youve just made a giant VBL with all the advantages/disadvantages


;)

Edited by bearbreeder on 05/28/2014 00:33:58 MDT.

Alex Herron
(AlexHerron) - F

Locale: Front Range
Vbl on 05/28/2014 07:06:37 MDT Print View

Indeed, but one that can be vented very easily. People who used Tim's epiphany didn't seem to have a problem with it.

Tim Marshall
(MarshLaw303) - MLife

Locale: Minnesota
Re: Waterproof quilt standalone shelter on 05/28/2014 18:17:54 MDT Print View

An updated version of the epiphany is planned for this fall. However it will not be waterproof. This time a larger piece of nylon will be used to allow faster drying and lofting. Just so you guys know it wouldn't be a fit for this purpose as I see it mentioned a few times here

-Tim

Brian Johns
(bcutlerj) - M

Locale: NorCal
Interesting Idea - especially maybe for winter on 05/28/2014 21:38:38 MDT Print View

I have a Stateless Society Quilt with Event footbox, lower and neck/chest areas. It works great if there's any drip from a light tarp setup. Not sure about a no-tarp setup. I think you'd at least want an umbrella on the ground behind your head, but interesting it's not a decisive no-go. Look forward to hearing others' thoughts/experiences (if any).

K C
(KalebC) - F

Locale: South West
RE: waterproof sleeping bag on 05/28/2014 22:53:46 MDT Print View

In my opinion.... A WR or WP sleeping bag is only useful in snowy conditions in an exposed environment, I would never use a down bag straight in the rain. If you risk getting wet, and do, you will get cold and hypothermic in under 60F conditions. At the very least, make a natural shelter out of sticks, moss, fern fronds or whatever is available and get off the flat ground so you are not laying in running water.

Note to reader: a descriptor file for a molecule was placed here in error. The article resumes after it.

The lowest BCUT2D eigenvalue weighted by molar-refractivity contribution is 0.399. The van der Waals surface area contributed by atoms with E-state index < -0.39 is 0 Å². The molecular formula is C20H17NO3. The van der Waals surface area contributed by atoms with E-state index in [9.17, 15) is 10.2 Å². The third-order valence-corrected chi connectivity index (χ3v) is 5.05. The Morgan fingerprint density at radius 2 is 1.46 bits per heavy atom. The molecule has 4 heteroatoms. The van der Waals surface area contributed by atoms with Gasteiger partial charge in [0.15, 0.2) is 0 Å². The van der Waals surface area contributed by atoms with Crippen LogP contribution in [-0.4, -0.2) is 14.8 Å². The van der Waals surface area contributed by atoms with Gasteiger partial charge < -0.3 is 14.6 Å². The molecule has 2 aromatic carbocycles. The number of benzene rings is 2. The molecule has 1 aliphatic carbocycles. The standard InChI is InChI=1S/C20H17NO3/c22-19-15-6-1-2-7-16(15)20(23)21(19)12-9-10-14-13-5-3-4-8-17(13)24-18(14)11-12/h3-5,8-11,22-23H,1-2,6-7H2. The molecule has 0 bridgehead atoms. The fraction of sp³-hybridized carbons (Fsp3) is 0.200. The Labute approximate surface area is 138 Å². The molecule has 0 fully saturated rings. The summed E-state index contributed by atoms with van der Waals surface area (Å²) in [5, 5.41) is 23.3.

A 16oz down bag and 4oz cuben tarp is far more logical

Nick Gatel
(ngatel) - MLife

Locale: Southern California
Re: Waterproof quilt standalone shelter on 05/29/2014 09:27:47 MDT Print View

For years my main quilt has been an Epiphany quilt without the nylon panel. It isn't water proof, but it is water resistant. And as Eric mentioned it can be a VPL item - good and bad. Used with a small tarp, I don't need a bivy for extra protection. There is a lot to be said for living under a shelter vs. a bivy in prolonged bad weather. I normally do not set up my shelter unless rain or big winds are in the forecast. You can get fairly large Cuben tarps for less weight than most bivies. Your solution sounds like it would work, but in real use would probably be awful.

Alex Herron
(AlexHerron) - F

Locale: Front Range
Re: Re: Waterproof quilt standalone shelter on 05/29/2014 23:35:06 MDT Print View

So here is where I am at after hearing the comments and doing some more research.